Violent Images may Lead to Stress-Related Health Problems
Many media outlets use gruesome images as shock-value to attract people to read or watch their stories; depictions that are adopted to move people emotionally, be the feelings positive or negative, have already been proven to attract an audience.
But repeated exposure to graphic media images may have long-lasting mental and physical health consequences, says study author Roxane Cohen Silver, UCI professor of psychology & social behavior, medicine and public health.
"I would not advocate restricting nor censoring war images for the psychological well-being of the public," Silver said. "Instead, I think it's important for people to be aware that there is no psychological benefit to repeated exposure to graphic images of horror."
Many believe that a steady diet of violent images lead to desensitization towards the violence depicted. However, the study suggests that such exposure has the opposite affect, increasing anxiety and acute post-traumatic stress systems, as seen in people who watched more than four hours a day of 9/11- and Iraq War-related television coverage (in the weeks after the attacks and at the start of the war.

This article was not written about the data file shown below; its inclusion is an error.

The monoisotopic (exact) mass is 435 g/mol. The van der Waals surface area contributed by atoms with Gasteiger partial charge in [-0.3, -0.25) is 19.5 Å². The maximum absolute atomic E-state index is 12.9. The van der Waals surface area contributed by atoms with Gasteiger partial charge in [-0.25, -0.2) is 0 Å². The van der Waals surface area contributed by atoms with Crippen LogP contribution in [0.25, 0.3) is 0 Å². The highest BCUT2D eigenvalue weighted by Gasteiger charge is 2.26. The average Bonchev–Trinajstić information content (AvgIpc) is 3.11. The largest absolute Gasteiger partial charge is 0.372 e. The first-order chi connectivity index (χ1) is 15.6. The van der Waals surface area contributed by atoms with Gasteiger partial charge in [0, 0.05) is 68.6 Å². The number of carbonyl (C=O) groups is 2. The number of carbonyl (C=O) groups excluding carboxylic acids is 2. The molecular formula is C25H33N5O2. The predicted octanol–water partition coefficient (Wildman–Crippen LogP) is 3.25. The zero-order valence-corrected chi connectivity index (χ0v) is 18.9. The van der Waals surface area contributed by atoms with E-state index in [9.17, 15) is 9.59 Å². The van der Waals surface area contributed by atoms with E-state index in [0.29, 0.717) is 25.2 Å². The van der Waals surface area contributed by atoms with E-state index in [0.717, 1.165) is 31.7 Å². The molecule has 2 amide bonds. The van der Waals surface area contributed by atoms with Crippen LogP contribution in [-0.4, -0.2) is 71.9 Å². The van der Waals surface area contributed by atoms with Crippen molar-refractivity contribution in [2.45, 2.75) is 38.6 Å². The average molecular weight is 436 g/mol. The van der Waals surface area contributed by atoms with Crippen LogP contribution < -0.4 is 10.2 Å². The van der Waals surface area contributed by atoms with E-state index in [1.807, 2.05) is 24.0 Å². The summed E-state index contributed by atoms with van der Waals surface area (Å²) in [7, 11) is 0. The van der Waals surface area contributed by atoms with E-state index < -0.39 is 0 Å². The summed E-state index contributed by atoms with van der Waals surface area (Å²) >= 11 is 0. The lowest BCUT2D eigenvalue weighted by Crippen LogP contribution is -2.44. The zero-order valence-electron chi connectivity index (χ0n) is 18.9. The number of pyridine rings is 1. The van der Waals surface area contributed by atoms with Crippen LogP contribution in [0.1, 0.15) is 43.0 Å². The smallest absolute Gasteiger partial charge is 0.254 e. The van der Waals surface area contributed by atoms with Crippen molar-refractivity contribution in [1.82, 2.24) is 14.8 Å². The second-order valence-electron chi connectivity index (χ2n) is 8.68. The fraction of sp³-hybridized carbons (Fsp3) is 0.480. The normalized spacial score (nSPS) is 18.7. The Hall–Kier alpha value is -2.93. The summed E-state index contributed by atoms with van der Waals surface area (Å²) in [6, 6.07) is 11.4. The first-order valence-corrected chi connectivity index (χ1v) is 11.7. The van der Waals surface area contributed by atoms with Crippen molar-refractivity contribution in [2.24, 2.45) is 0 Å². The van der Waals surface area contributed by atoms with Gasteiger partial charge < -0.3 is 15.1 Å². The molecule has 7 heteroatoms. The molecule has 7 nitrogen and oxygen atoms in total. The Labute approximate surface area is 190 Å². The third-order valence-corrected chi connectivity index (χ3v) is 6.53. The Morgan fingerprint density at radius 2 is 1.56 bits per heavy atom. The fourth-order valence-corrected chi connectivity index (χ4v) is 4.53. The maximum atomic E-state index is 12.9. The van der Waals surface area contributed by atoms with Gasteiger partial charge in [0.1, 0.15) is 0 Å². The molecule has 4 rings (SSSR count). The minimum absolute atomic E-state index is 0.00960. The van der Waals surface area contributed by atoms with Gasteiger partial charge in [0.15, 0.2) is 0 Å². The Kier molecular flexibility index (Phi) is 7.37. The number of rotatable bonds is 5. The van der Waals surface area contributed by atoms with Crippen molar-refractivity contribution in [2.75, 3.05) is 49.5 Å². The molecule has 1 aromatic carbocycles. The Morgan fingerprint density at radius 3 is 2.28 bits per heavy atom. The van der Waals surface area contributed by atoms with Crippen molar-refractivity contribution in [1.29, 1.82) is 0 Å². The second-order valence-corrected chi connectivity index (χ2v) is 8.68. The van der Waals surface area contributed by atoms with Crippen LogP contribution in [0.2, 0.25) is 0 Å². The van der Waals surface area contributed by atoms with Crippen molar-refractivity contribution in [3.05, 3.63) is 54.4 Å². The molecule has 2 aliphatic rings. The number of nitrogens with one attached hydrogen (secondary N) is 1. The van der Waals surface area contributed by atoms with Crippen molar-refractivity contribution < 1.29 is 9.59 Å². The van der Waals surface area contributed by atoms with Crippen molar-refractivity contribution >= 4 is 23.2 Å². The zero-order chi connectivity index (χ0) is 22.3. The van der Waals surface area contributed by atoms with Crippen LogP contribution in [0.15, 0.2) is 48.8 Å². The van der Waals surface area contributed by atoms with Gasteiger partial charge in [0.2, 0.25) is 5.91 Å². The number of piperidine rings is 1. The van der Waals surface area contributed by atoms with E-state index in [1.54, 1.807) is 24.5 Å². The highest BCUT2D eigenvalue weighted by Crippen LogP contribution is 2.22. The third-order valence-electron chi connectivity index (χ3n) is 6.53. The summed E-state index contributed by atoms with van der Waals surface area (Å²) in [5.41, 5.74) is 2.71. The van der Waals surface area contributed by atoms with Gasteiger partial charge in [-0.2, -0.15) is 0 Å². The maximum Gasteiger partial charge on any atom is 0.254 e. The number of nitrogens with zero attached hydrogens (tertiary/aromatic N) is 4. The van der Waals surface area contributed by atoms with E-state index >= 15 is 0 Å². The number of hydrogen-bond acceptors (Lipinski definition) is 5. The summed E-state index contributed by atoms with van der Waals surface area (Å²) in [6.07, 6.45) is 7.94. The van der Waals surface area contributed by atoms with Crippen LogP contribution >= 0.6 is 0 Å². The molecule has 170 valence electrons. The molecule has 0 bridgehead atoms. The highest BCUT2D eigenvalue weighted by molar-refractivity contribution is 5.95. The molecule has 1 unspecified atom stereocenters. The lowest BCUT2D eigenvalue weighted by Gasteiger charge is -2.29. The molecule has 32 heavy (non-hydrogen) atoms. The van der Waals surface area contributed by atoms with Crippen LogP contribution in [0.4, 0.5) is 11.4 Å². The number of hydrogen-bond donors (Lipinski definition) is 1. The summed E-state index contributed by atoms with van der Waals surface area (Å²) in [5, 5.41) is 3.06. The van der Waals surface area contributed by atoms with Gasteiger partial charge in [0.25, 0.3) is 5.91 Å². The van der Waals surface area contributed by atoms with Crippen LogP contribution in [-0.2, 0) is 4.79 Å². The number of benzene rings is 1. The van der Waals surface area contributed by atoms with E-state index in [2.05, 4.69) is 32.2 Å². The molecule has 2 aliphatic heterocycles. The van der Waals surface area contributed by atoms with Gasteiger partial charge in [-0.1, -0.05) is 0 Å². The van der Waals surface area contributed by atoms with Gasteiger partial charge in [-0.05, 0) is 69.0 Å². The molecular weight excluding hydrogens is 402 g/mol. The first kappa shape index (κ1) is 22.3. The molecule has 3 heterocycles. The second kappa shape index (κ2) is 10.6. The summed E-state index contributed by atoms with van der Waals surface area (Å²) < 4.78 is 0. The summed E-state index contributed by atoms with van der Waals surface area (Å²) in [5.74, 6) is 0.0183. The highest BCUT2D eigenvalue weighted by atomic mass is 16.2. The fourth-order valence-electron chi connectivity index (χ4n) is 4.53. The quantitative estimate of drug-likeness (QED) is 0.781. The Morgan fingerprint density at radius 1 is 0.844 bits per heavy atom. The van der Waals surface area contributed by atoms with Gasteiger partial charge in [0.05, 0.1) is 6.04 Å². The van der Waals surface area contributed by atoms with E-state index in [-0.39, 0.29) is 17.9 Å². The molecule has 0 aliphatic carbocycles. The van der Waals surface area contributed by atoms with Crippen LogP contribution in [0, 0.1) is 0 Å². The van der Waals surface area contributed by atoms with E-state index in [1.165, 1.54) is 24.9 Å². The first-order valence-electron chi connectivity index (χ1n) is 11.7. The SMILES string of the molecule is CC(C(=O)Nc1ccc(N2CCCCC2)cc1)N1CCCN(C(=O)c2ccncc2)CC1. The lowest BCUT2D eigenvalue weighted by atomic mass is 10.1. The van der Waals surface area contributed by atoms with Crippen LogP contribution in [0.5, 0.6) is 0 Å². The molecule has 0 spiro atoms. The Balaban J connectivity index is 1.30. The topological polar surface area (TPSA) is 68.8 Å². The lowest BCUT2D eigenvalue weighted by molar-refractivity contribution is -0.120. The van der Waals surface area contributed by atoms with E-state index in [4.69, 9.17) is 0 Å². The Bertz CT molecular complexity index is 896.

"The results suggest that exposure to graphic media images may be an important mechanism through which the impact of collective trauma is dispersed widely," Silver says. "Our findings are both relevant and timely as vivid images reach larger audiences than ever before through YouTube, social media and smartphones."
Bombarding people with images of the casualties and destruction following any man-made and natural disaster does indeed attract attention and a devoted awe-struck audience but, at what cost? To what extent should media moguls go to get the highest number of views? Is it worth the mental and physical health of its audience?